In January of that year, Pauken entered the race to succeed Mississippi lobbyist Haley Barbour as chairman of the national Republican Party. Rove would have been happy to see Pauken leave Texas, but not if he were moving into the national headquarters of the Republican Party. So the campaign against Pauken began. Rove’s old client, Bill Clements, began calling around the country informing high-level Republicans that Pauken was damaged goods.
Pauken claimed that Clements, by that time almost eighty years old and retired from politics, had offered him a job if he would withdraw from the election for the Republican national party chairmanship. He also accused the senior George Bush of pressing Clements to nudge him out of the race for party chair. According to Pauken, the former president feared that if Pauken were Republican National Committee chairman, he would get in the way of George W.’ s 2000 presidential race.
“Nuts,” Clements said. “It’s just nuts.”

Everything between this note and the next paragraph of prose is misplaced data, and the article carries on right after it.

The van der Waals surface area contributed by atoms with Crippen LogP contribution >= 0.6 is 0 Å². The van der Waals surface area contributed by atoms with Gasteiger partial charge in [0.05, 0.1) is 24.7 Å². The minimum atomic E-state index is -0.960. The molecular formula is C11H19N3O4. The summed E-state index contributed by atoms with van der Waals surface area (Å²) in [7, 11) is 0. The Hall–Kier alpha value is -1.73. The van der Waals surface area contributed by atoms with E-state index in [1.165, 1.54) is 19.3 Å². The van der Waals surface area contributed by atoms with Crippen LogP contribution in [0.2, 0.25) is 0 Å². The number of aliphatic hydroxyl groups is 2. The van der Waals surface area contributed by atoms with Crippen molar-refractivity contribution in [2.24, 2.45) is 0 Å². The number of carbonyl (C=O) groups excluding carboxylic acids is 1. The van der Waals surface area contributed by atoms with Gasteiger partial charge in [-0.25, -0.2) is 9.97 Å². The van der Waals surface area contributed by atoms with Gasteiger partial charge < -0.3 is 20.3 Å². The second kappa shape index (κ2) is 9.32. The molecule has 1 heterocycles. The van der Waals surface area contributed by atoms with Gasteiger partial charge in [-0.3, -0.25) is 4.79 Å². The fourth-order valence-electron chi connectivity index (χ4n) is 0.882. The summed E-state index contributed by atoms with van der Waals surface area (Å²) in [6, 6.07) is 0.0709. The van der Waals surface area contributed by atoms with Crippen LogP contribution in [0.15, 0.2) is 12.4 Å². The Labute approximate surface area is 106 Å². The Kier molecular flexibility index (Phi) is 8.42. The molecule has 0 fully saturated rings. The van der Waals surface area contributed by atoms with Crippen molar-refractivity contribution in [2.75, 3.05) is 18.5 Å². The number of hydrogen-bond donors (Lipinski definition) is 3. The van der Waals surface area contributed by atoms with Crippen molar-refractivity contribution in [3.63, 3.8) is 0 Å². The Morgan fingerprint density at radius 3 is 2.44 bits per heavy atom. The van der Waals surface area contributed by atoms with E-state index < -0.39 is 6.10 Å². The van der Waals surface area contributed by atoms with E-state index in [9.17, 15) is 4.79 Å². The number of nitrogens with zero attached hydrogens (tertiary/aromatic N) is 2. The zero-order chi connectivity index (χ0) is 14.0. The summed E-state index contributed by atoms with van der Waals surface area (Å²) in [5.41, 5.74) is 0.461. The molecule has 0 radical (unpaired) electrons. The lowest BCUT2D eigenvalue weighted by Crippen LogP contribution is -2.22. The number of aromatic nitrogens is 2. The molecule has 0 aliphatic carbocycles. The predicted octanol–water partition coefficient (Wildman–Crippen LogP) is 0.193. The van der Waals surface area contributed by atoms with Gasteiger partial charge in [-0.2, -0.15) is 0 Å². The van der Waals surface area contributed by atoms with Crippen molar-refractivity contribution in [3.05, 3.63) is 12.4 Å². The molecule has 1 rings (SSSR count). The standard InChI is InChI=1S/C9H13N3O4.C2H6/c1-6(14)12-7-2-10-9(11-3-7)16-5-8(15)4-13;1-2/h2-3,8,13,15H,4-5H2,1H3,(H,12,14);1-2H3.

“Baloney,” he said. “All of that is just absolute baloney.” Clements said he had met with Pauken for two hours, but there had been no job
offer. And certainly no discussion of any presidential campaign. Pauken held his ground, saying he would not “be bought.”
Colorado developer Jim Nicholson won the national eight-candidate race and Pauken kept his job as chairman of the Republican Party in Texas. But the feud continued. Rove saw to it that many big Republican funders did not contribute to the party. Pauken saw to it that Karl Rove + Company lost the Republican Party’s direct mail contract. If this lacked the intensity and drama of the feud between Lyndon Johnson and Texas Senator Ralph Yarborough, it nevertheless made it more difficult for Rove to prepare for a presidential campaign.
Pauken also created a problem in the Legislature. The Texas Legislature meets every two years for 140 days, and some careful observers of the process have made the case that meeting for two days every 140 years might be preferable. The same constitutional framers who feared placing too much power in the hands of the governor also feared placing too much power in the hand of the Legislature. So sessions are biennial and salaries are laughable. The business lobby perennially includes at least 1,500 registered members, who spend approximately $250 million each session in their efforts to influence the votes of 181 legislators. Thus every two years the Texas Legislature becomes a bottleneck through which only the bills of the most powerful, most plaintive, most persistent, or most devious interests can pass.